Information flows through the internet as cars flow through roads and highways. As a private road owner would be able to regulate traffic on his road, a private ISP, in the context of a free market, would be able to regulate internet traffic. Like physical roads, the logistics of the internet work in such a way that traffic congestion can become a problem.
In the physical realm, potential questions asked would go along the lines of “What is the ideal speed limit that would yield the greatest road safety and least traffic congestion?” Or, perhaps, “What would be the proper road pricing that would reduce traffic congestion?”
Private Road Ownership
Dr. Walter Block has examined the private road phenomenon. He lays out the example of a set of houses being built by a firm en masse in a particular area. Maybe there is an overbuilding of houses in comparison to the amount of transportation services. Or perhaps there is a deficiency of transportation services in relation to the number of houses built by the general contractor. These scenarios lead to the congestion phenomenon.
Block first points out that there must be coordination between the road entrepreneur and the housing entrepreneur. The housebuilder cannot plan his project in a vacuum. For if there are no convenient sources of travel, how can the builder expect to attract prospective customers? Incentivized by the profit opportunity, the builder will need to make sure to find efficient roads to build his houses by. This would, of course, involve a voluntary contractual bind between him and the road owner.
The details should be determined experimentally, not theoretically, and only in a free market could such potentially viable options be tested.
Bad planning on the part of one or both entrepreneurs, among other factors, could still lead to congestion. The congestion problem can be dealt with through the common techniques of business practice, e.g., expanding output. Private road owners would be incentivized to charge less for off-peak times and more for peak load times. Along with these mechanisms, different qualities of service (QoS) can be provided to different levels of bidders. Certain roads may charge higher overall prices than others based on various factors including the quality of the ride, scenery, distance to another road, etc.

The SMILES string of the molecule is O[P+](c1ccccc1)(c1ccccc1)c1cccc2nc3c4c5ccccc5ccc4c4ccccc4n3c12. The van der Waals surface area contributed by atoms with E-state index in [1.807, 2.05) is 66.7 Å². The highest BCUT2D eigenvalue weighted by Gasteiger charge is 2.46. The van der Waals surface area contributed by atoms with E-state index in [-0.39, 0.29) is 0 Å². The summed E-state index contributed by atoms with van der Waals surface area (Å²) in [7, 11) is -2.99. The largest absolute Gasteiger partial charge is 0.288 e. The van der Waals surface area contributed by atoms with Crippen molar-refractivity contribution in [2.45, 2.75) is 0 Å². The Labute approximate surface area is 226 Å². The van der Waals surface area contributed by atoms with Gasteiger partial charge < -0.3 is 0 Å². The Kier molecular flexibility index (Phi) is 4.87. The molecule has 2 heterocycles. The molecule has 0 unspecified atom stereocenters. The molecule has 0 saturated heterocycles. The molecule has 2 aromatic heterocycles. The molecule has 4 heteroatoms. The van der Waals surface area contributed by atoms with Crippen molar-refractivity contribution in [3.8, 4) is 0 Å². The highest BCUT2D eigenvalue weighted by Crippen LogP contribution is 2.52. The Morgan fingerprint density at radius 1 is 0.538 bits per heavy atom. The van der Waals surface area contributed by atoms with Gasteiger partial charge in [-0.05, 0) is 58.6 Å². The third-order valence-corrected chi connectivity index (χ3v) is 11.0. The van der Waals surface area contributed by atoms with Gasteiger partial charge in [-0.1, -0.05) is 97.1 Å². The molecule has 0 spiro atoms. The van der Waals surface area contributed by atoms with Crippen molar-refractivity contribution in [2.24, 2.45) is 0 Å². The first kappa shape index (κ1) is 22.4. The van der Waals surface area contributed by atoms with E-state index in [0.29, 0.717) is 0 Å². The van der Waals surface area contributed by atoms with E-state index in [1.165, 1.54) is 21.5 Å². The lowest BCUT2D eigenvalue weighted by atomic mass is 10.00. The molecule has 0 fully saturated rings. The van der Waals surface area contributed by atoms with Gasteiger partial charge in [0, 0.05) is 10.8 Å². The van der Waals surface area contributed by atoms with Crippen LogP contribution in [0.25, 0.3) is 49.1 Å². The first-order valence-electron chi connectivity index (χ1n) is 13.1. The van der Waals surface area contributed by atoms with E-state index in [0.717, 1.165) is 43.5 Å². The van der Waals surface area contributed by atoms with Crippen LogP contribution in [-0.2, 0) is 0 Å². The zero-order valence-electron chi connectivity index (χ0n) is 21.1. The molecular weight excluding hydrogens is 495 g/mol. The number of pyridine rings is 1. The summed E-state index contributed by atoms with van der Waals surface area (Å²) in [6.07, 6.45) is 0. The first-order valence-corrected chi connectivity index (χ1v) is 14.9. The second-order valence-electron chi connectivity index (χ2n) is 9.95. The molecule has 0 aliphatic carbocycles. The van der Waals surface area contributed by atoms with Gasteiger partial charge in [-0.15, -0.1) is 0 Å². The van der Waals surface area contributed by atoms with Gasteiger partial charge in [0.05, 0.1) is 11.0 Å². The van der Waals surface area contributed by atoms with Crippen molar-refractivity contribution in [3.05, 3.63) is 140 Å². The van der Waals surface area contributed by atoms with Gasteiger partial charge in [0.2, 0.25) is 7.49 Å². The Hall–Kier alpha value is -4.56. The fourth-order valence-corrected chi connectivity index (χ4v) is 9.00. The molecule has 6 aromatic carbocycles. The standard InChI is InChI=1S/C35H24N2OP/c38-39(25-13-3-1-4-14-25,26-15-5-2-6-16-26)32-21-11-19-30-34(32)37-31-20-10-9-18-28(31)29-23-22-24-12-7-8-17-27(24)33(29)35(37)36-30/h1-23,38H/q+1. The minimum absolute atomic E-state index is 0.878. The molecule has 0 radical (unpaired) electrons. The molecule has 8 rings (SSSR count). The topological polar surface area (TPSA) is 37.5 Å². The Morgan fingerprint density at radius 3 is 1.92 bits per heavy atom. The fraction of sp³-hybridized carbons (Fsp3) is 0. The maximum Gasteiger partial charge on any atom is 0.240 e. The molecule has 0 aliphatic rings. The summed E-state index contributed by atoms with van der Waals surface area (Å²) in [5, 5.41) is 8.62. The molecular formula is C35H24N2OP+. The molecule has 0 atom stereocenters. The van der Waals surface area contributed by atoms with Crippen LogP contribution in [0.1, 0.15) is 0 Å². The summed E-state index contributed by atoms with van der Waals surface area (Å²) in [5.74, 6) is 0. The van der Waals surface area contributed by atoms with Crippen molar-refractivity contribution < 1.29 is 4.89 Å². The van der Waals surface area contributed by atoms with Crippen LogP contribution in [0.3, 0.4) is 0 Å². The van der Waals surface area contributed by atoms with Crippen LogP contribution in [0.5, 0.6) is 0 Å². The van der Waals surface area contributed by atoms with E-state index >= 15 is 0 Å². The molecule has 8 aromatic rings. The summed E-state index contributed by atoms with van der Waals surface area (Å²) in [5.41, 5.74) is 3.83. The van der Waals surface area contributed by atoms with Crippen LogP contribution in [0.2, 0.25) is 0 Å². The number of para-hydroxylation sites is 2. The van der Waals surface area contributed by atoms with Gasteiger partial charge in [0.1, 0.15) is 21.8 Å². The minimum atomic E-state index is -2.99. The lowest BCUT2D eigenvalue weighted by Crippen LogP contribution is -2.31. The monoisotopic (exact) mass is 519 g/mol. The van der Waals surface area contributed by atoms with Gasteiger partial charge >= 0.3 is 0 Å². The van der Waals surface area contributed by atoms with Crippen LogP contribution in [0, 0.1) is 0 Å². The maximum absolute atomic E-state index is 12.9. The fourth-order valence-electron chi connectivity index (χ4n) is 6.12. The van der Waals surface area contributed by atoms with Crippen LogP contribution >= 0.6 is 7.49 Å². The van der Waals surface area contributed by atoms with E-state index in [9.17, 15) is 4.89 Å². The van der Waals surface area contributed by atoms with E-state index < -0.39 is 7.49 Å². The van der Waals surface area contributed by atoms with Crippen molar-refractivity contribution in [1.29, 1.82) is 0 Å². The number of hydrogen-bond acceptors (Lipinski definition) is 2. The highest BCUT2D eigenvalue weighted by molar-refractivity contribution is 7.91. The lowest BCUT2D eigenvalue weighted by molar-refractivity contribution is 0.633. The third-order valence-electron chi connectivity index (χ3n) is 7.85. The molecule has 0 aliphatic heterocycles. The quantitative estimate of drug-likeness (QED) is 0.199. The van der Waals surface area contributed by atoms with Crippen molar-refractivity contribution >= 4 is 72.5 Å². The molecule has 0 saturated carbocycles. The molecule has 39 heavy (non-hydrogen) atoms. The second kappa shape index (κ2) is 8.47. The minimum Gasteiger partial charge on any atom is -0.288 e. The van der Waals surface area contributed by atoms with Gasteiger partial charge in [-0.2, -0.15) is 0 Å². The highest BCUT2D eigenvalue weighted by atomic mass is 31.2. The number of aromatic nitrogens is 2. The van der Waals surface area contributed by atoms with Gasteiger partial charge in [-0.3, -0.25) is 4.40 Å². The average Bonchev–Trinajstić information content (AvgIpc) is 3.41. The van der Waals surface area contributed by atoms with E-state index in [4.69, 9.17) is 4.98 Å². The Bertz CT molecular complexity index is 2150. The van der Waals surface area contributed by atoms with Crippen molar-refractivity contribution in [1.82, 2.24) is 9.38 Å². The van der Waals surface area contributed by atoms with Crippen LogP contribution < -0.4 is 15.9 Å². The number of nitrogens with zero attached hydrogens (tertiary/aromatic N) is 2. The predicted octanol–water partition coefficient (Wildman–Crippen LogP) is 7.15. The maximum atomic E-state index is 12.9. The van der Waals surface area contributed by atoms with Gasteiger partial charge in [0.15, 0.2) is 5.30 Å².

The handling of roads within the public sector has had little variation, or at least not enough to test various protocols and weigh their costs and benefits against those of each other. In the private sector, entrepreneurs could not only test different speed limits but also apply different speed limits to different lanes, among other endless options. What the ideal speed limit for each lane is could only be determined experimentally, not theoretically, but only in a free market could such potentially viable options be tested.
ISPs and Traffic Congestion
Like road owners, ISPs may combat traffic congestion through various different mechanisms. Servers (special computers that house websites) each have various limits as to how much traffic they can take in without overloading. Traffic shaping is a common mechanism in which excess data packets are put into a queue as they wait to be transported to the server over certain temporal constraints.